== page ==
The first in a series of essays on mindfulness by a new entrepreneur
By Lauren T. Wilkie
This year I took on several new work projects and became a parent for the first time. It was a lot to manage. I lost my focus and soon discovered I was having difficulty balancing my work and my home life. I have learned that there’s no such thing as a work-life balance. Instead life is a seesaw, work on one side, family life on the other. The trick is knowing when to fluctuate your attention from one side to the other being present in the moment. This was hard for me when change came to both ends simultaneously, becoming a mom and shifting gears professionally.
It is taking me time to find the right tools I need to reset. When I took time to be mindful, it was clear that I needed to make some changes. Even when the reasons for making changes are clear, it is still hard. Why are we so scared of change?
I have sought and surrounded myself with several mentors who offer fresh perspectives. When asked what my passion is in my work, it took me a few months to be able to answer this question honestly. But when I did, I was able make changes that aligned with my passion. I was then receptive when the universe opened several doors of opportunity. I received senior level job offers for two positions and was also a finalist for two others.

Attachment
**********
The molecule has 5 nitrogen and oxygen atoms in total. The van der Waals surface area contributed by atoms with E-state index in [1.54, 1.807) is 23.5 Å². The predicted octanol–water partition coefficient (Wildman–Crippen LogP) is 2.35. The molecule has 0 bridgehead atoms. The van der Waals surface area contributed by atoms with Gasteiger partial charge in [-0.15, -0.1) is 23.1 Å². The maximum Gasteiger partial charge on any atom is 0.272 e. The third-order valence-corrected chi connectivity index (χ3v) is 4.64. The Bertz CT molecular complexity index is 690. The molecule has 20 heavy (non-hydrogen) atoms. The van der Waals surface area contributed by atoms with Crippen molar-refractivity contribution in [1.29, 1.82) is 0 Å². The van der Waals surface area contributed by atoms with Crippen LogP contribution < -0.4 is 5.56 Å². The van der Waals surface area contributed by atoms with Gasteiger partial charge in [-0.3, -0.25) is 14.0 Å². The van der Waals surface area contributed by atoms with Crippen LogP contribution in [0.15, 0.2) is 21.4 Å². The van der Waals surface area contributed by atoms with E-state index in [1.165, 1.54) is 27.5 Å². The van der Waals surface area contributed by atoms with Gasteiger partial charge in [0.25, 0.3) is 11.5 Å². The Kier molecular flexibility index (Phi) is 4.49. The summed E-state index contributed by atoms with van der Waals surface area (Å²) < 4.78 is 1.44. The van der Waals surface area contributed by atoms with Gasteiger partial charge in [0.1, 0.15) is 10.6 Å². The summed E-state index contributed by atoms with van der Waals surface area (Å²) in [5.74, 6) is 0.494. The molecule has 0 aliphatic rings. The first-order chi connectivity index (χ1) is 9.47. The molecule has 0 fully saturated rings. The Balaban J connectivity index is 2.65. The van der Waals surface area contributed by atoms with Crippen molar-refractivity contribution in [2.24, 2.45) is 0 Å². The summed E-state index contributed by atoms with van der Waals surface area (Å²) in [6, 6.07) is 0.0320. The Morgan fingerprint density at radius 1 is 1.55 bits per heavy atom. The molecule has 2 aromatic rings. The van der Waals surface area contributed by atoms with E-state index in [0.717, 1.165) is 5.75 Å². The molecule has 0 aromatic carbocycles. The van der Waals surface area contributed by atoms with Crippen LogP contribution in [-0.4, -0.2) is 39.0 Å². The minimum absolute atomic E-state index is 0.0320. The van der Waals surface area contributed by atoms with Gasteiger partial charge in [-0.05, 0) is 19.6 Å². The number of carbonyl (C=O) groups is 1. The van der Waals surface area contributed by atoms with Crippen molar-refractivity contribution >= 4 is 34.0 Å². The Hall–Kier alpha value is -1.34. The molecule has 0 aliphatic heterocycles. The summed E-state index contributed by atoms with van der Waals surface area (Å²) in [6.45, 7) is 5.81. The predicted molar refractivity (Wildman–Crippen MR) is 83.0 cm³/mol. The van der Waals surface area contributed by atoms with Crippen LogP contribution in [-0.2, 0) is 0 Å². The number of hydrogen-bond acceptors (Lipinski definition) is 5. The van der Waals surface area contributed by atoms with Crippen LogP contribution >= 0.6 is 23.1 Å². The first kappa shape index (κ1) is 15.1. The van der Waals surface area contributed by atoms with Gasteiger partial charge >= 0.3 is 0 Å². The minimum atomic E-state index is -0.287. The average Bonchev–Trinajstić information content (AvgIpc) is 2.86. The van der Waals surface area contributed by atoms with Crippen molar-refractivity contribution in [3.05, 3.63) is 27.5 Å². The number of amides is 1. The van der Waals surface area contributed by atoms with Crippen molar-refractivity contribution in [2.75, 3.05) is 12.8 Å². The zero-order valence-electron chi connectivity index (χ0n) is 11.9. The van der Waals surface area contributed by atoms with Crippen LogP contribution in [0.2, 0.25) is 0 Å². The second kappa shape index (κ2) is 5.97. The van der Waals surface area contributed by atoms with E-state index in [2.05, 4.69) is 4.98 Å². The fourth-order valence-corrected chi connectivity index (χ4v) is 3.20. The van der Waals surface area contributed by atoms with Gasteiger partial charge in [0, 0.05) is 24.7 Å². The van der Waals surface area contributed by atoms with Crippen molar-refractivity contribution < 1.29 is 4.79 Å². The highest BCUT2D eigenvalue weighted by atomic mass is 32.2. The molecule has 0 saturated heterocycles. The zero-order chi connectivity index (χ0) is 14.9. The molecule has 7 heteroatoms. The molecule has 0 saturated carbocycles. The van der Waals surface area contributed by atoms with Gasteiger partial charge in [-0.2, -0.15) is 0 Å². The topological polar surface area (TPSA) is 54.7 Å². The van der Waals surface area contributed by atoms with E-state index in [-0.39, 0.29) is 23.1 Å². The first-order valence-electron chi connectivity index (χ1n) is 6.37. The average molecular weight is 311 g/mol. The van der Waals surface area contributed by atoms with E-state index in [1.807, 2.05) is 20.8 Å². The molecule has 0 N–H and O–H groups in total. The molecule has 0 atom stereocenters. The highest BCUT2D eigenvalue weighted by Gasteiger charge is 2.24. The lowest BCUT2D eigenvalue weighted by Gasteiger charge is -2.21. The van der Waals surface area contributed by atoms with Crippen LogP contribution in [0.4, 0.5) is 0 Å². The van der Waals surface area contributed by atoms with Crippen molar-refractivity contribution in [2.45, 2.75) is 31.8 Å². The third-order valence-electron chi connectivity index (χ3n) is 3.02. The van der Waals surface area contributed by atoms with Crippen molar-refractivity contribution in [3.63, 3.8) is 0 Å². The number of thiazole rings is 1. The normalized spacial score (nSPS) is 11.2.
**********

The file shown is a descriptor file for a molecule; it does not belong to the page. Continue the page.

In the end, I chose to join one of my mentors as an entrepreneur because it, more so than the others, would allow me the flexibility to follow my passion for community organizing and change. This new venture offers me the ability to learn as I help organizations in the private, nonprofit and public sectors.
Change is scary
The loss of a steady set salary and moving into the unknown of being an entrepreneur is hard enough. Further, add on the fear of learning new tasks. I just created a new website for our company using Wix, a user-friendly tool that I relate to creating a presentation through Prezi. But it still took me weeks to get started because of my fear of not knowing what to expect.
The decision to make necessary changes led to my becoming an entrepreneur. The fear of failure is real, but I am facing that fear head on with my husband’s backing and blessing. My parents, who are also entrepreneurs, taught me that there will be constant highs and lows. Mom says “Don’t do it.” But life has already taught me that learning from our failures is just as important as learning from our successes.